R. Gordon Wasson (1898-1986)
R. Gordon Wasson (1898-1986) was an international banker, amateur mycologist, and author. He studied at the Columbia School of Journalism and at the London School of Economics.In 1926 RGW married Valentina Pavlovna Guercken (TW), a pediatrician. On a delayed honeymoon in 1927 in the Catskill Mountains of New York, the Wassons' lifelong gathering of "references to mushrooms and toadstools in the folklore of the world" began.
The Wassons went on to integrate mycological data with data from other fields: history, linguistics, comparative religion, mythology, art, and archaeology, exploring all aspects of mushrooms. They called their field of studies "ethnomycology" and coined the terms "mycophobe" and "mycophile" to separate the peoples of the world. Their investigations led to expeditions in Mexico beginning in 1953 to research the magico-religious use of mushrooms. In 1955, RGW and TW became the first outsiders to participate the Mazatec Indians' sacred mushroom rituals.
Upon retiring in 1963, RGW began Far Eastern field investigations relating to his thesis that the Indian soma plant was the mushroom Amanita muscaria (fly-agaric). He was in the Far East almost continuously from May 1963 to February 1966; his travels included New Zealand, New Guinea, Japan, China, India, Korea, Iran, Afghanistan, Thailand, and Nepal. The results of his investigations were published in 1969 in Soma. This work stirred controversy among Vedic scholars. The term "entheogen," was devised by RGW and his colleagues to replace the terms "hallucinogenic" or "psychedelic" or "drug" that had been used during the 1960's.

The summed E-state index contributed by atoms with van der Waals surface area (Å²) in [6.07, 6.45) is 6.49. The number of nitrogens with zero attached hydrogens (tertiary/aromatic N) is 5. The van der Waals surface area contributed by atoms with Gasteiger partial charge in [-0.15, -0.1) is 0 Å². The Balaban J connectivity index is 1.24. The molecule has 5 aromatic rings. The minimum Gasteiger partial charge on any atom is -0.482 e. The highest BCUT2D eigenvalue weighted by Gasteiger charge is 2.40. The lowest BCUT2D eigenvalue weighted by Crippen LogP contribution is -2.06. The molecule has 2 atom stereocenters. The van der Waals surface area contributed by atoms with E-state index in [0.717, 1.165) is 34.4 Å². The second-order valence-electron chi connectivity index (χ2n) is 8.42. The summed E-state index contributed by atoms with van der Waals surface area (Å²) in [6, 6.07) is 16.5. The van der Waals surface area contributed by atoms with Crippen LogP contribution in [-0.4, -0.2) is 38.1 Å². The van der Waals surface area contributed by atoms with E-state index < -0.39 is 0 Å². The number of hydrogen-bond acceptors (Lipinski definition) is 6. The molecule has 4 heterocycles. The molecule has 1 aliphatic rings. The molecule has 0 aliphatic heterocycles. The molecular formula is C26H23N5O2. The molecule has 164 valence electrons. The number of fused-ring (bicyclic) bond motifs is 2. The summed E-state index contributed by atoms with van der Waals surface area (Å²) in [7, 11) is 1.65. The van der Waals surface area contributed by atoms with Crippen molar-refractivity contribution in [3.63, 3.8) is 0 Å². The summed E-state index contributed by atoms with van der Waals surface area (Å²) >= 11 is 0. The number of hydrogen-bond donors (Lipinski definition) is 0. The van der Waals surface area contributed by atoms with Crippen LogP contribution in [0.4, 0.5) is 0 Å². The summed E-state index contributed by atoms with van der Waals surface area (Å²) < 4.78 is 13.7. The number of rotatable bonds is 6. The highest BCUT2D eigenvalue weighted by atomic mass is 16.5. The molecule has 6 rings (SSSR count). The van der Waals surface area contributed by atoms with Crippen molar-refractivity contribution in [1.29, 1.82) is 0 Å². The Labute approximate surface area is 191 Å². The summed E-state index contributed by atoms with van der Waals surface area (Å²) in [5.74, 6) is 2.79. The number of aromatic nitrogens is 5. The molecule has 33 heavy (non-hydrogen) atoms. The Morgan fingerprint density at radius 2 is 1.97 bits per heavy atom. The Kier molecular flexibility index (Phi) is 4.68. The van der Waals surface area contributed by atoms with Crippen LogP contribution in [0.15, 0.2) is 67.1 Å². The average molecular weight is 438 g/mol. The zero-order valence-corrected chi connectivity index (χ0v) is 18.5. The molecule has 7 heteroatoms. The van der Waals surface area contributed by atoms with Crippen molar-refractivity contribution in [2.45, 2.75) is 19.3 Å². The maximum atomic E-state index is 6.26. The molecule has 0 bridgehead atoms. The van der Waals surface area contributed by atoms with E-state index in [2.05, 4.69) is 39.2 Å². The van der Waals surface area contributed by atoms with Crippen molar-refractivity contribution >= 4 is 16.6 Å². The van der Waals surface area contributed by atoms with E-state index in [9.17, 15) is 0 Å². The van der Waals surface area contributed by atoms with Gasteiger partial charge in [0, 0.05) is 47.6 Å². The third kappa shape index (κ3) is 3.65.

The R. Gordon Wasson Archives contain correspondence (original and carbon copies), notes, memoranda, lists, notebooks, diaries, translations, drafts, typescripts, proofs, illustrations, maps, charts, stamps, artifacts, original art work, film, audio tapes, video tapes, photographs, negatives, slides, and mounted exhibit materials relating to Tina and Gordon Wasson's ethnomycological research as well as to RGW's literary and political interests.
Thomas Riedlinger edited the RGW festschrift, The Sacred Mushroom Seeker: Essays for R. Gordon Wasson (1990). Although a few letters are dated prior to 1945, including copies of notes written by RGW in 1908, the bulk of the Wasson Papers range from 1945 to 1986. The Papers contain approximately 20,300 letters, 800 photographs, 3,300 slides, 200 artifacts, and over 2,800 items (papers, notes, lists, clippings, illustrations, maps, charts, etc.).
Researchers may consult materials from the archives only by appointment or written request. Send inquiries to firstname.lastname@example.org. Please allow 2-3 business days for the processing of written and e-mailed requests.
Last Updated November 2002
Copyright 2002 by the President and Fellows of Harvard College